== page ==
Goat and sheep disease causes crisis in Congo

By Carina Perkins

- Last updated on GMT

Goat and sheep disease causes crisis in Congo

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An outbreak of animal disease in the Democratic Republic of the Congo (DRC) is threatening to cause a food security crisis, the UN Food and Agriculture Organization has warned.

Reports from DRC’s animal health authorities suggest that the outbreak of peste des petits ruminants (PPR) – which affects goats and sheep – has already killed 75,000 goats, with a further one million goats and 600,000 sheep at risk.

An recent mission by the Crisis Management Centre – Animal Health revealed that the disease was a particularly virulent strain, with an 86% mortality rate in goats.

FAO representative in DRC Ndiaga Gueye said: “This is the worst livestock epidemic in the country in more than 10 years.

“We’re seeing that, in response to the threat of their animals contracting the disease, farmers are moving their animals away from infected villages to where, so far, there have been no disease outbreaks, which has been spreading the virus to healthy flocks of animals.”

The FAO has mobilised emergency support to tackle the disease, which will include funds for vaccinating 500,000 goats and sheep, limiting animal movements, raising awareness among farmers, increasing active surveillance for the disease and training field veterinarians.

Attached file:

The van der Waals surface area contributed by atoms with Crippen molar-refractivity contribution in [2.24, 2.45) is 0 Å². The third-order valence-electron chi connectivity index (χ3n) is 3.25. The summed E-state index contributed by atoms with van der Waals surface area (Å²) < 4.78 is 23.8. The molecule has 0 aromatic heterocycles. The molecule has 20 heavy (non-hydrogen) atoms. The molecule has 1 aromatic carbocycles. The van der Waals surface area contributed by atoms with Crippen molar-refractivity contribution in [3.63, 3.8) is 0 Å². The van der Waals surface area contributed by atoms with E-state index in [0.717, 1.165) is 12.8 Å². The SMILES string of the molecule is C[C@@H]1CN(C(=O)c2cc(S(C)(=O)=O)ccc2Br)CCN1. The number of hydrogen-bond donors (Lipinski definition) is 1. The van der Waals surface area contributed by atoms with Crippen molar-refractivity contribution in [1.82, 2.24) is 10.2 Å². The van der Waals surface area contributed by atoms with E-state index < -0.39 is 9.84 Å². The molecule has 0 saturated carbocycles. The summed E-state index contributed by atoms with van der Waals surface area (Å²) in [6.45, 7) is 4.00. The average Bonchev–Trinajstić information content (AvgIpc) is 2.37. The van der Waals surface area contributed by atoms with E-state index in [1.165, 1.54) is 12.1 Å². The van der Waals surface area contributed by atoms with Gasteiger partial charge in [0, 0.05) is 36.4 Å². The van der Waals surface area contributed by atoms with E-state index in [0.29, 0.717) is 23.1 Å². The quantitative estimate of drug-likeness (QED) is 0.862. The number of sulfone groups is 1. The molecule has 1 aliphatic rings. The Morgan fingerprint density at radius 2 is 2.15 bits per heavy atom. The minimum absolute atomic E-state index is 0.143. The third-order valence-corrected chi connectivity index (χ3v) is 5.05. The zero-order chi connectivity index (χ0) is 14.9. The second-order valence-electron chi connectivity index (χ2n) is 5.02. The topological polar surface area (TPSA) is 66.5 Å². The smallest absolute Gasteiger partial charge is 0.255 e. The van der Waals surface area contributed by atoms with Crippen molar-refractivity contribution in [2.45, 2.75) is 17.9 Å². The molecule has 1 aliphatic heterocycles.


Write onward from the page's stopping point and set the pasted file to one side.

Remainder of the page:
The organisation has called for a united global front to eliminate PPR, which has been in the DRC since 2008 and is considered endemic in some neighbouring countries, such as Congo-Brazzaville, Gabon, Kenya and Tanzania. There is a fear that, without co-ordinated action, it will spread to countries further south, such as Angola, Botswana and Zambia.

FAO chief veterinary officer Juan Lubroth said: “PPR is caused by a virus that is similar to measles in humans and rinderpest in cattle. When FAO and the World Organization for Animal Health (OIE) declared rinderpest eradicated in mid-2011, it was the first animal disease eradicated by mankind.

“Excellent vaccines exist to protect small ruminants from PPR, and these can be a key weapon in combating it. Rinderpest was eradicated only thanks to the full commitment from donors, the scientific community, development organisations, our main partners the OIE and the International Atomic Energy Agency (IAEA), member governments and farmers the world over to be rid of it. We can do the same with PPR should there be the political will.”

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